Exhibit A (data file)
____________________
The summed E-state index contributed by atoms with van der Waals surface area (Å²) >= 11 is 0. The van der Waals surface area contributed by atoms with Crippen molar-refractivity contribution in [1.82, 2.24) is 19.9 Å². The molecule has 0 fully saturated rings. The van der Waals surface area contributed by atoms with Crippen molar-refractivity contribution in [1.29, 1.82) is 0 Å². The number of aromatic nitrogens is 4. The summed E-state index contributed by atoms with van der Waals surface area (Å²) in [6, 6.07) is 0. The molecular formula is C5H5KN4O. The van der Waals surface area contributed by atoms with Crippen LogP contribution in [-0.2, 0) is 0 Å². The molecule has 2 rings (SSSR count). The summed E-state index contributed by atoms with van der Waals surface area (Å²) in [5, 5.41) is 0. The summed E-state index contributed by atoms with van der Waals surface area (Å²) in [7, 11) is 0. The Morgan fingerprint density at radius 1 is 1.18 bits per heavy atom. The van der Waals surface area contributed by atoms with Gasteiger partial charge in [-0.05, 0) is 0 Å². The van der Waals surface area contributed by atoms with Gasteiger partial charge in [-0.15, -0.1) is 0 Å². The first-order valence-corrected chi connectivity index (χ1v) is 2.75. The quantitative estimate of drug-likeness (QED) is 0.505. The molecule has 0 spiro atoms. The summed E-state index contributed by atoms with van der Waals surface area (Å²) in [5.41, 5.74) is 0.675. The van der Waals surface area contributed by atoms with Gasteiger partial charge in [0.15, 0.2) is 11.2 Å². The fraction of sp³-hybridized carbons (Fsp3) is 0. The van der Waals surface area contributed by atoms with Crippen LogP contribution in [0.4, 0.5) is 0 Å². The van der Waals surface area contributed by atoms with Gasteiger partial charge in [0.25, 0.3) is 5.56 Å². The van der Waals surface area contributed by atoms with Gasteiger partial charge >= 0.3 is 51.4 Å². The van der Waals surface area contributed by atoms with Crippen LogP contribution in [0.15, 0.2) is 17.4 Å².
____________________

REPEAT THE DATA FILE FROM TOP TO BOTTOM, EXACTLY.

The summed E-state index contributed by atoms with van der Waals surface area (Å²) >= 11 is 0. The van der Waals surface area contributed by atoms with Crippen molar-refractivity contribution in [1.82, 2.24) is 19.9 Å². The molecule has 0 fully saturated rings. The van der Waals surface area contributed by atoms with Crippen molar-refractivity contribution in [1.29, 1.82) is 0 Å². The number of aromatic nitrogens is 4. The summed E-state index contributed by atoms with van der Waals surface area (Å²) in [6, 6.07) is 0. The molecular formula is C5H5KN4O. The van der Waals surface area contributed by atoms with Crippen LogP contribution in [-0.2, 0) is 0 Å². The molecule has 2 rings (SSSR count). The summed E-state index contributed by atoms with van der Waals surface area (Å²) in [5, 5.41) is 0. The summed E-state index contributed by atoms with van der Waals surface area (Å²) in [7, 11) is 0. The Morgan fingerprint density at radius 1 is 1.18 bits per heavy atom. The van der Waals surface area contributed by atoms with Gasteiger partial charge in [-0.05, 0) is 0 Å². The van der Waals surface area contributed by atoms with Gasteiger partial charge in [-0.15, -0.1) is 0 Å². The first-order valence-corrected chi connectivity index (χ1v) is 2.75. The quantitative estimate of drug-likeness (QED) is 0.505. The molecule has 0 spiro atoms. The summed E-state index contributed by atoms with van der Waals surface area (Å²) in [5.41, 5.74) is 0.675. The van der Waals surface area contributed by atoms with Gasteiger partial charge in [0.15, 0.2) is 11.2 Å². The fraction of sp³-hybridized carbons (Fsp3) is 0. The van der Waals surface area contributed by atoms with Crippen LogP contribution in [0.4, 0.5) is 0 Å². The van der Waals surface area contributed by atoms with Gasteiger partial charge in [0.25, 0.3) is 5.56 Å². The van der Waals surface area contributed by atoms with Gasteiger partial charge >= 0.3 is 51.4 Å². The van der Waals surface area contributed by atoms with Crippen LogP contribution in [0.15, 0.2) is 17.4 Å².